Review: The Sound Inside (Roundabout)

Two weeks I finally, finally, finally got around to seeing The Sound Inside at Studio 54.

Adam Rapp has been one of my favorite playwrights – if not my absolute favorite – since 2006 when I saw his play Red Light Winter at the Barrow Street Theatre. I’m sure I’ve talked about this all before on here in prior reviews of shows of his but I just love his writing. I can almost never pinpoint what he’s trying to say but I love how he writes and how his characters talk. I really grasped onto one of the themes of Red Light Winter (although I’d yet to ever travel to Amsterdam, and I wasn’t a prostitute, etc.) and I was a fan ever since.

Yes, if you must know, I knew who Adam Rapp was because I was a fan of his brother initially. But after Red Light Winter, I was a fan of his solely for his writing talents.

Anyways, Rapp had been quoted a few times saying that producers had approached him to mount his pieces on Broadway but he’d always refused their offers because his audience was downtown. Totally valid, and probably true given the content of some of (most of) his stuff.

But when it was announced that a play he wrote would be produced by Roundabout Theatre Company and be on Broadway at Studio 54, I was giddy. AND it was starring Mary Louise Parker? Things just kept getting better. Well, I finally saw it after it opened and I made sure not to read anything about the show. I wanted to go in with a fresh mind.

I sat down in my seat in the front mezzanine and waited for the lights to go down.

It began with a monologue from Mary Louise Parker, who played an accomplished 53-year-old Yale professor named Bella Baird. It was sardonic, dry, and comedic. Everything that I love about Adam Rapp’s writing. You could tell she was over her job.

After her monologue, she is soon visited by a fellow misfit student from one of her classes, Christopher Dunn (the lovely and captivating Will Hochman), who doesn’t use email and refuses to make an appointment like everyone else. He begins to share his novel with Bella and they grow closer and closer over the next 80 or so minutes. You never know where their relationship is going to go and I won’t spoil it here. Towards the end of the play, Bella enlists Christopher to help her with the ultimate task after she learns she has advanced-stage cancer (which, spoiler alert, he doesn’t).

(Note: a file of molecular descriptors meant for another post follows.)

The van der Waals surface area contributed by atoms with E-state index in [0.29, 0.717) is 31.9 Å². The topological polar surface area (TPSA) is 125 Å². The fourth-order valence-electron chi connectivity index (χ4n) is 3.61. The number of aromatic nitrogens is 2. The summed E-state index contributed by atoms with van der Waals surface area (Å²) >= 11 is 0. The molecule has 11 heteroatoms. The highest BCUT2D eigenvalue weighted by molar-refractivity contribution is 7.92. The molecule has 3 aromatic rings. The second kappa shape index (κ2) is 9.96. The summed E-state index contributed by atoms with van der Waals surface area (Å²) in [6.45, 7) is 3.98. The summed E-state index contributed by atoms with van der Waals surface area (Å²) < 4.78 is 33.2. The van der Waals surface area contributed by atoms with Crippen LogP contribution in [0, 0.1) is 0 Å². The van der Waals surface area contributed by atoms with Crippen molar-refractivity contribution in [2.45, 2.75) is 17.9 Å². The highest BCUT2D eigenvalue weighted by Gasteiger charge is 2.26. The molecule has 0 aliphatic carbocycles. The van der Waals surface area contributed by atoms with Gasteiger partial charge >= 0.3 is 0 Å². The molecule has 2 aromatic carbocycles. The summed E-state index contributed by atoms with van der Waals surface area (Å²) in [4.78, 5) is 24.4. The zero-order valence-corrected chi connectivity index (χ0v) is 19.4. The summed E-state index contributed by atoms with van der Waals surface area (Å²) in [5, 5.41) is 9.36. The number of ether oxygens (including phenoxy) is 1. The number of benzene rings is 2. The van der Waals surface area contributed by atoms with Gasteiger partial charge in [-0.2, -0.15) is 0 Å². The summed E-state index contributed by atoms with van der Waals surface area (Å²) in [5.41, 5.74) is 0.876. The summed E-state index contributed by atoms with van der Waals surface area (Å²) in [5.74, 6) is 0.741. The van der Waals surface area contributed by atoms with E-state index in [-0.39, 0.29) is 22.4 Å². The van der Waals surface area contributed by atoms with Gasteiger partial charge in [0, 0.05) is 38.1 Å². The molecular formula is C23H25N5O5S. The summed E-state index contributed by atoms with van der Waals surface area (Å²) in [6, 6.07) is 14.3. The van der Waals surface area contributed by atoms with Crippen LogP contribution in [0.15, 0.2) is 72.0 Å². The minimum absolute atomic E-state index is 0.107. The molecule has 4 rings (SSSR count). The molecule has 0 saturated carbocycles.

Spoiler: A friend told me a theory she’d heard from another friend that Christopher actually doesn’t exist and a multitude of reasons why. I tweeted this theory and Rapp liked it, but he didn’t confirm or deny, so that was helpful.

I was on the edge of my seat most of the play, trying to guess what would happen, but I wasn’t really sure why. I liked both of the characters, a lot, but it’s not like I was dying for them to get together.

This isn’t for everyone, sure, but I really liked it and I’m happy that Roundabout didn’t water Rapp down for Broadway audiences. As per usual, Adam Rapp produced a masterclass in foreboding drama and I loved every second of it.

Review: Marvin’s Room @ Roundabout

My friend Matt and I went to see Roundabout’s revival of Marvin’s Room, by Scott McPherson, staring Janeane Garofalo and Lili Taylor, at the American Airlines Theatre last weekend. Matt told me it was about death. Yippee. We’d seen Garofalo onstage once before, years ago when she was in The New Group’s “The Russian Transport” (also an uplifting piece) so we had optimistic expectations.

Lili Taylor is Bessie, a woman taking care of her bed-ridden father with her elderly aunt Ruth, living in Florida, and her life, as you can imagine, is difficult, and it only gets worse when she’s diagnosed with leukemia. After she’s in remission, her sister Lee (Garofalo) comes to visit with her two children, Hank and Charlie (played by Jack DiFalco and Luca Padovan, respectively). Hank also happens to be on leave from his stay at a “looney bin” (their words) after burning his family’s house down.

To say Marvin’s Room is depressing is an understatement of epic proportions. Bessie and Lee try to revive their sisterly relationship and Bessie connects better with Hank than his mother ever could have. Garofalo is very good – she gets the job done. And although I’ve enjoyed Lili Taylor onscreen in the past, the stage is not her sweet spot. DiFalco and Padvocan, the sons, were probably the highlight for me, as well as Celia Weston (Bessie’s aunt Ruth).

I’m not sad I saw this, but you should definitely know how depressing it is before you head into the theatre. Just so that your expectations are tempered enough.

Sweat, by Lynn Nottage

A couple of weekends ago I saw SWEAT, the Pulitzer Prize winning play by Lynn Nottage, on Broadway. I had no idea what it was about but I’d heard everything from “weird” to “intense.” It was no at all what I was expecting. It was about a group of friends in the factor town of Reading, PA and how they’re adversely affected by NAFTA. Could it be more timely? I think not. Anyways, here’s my brain dump on it: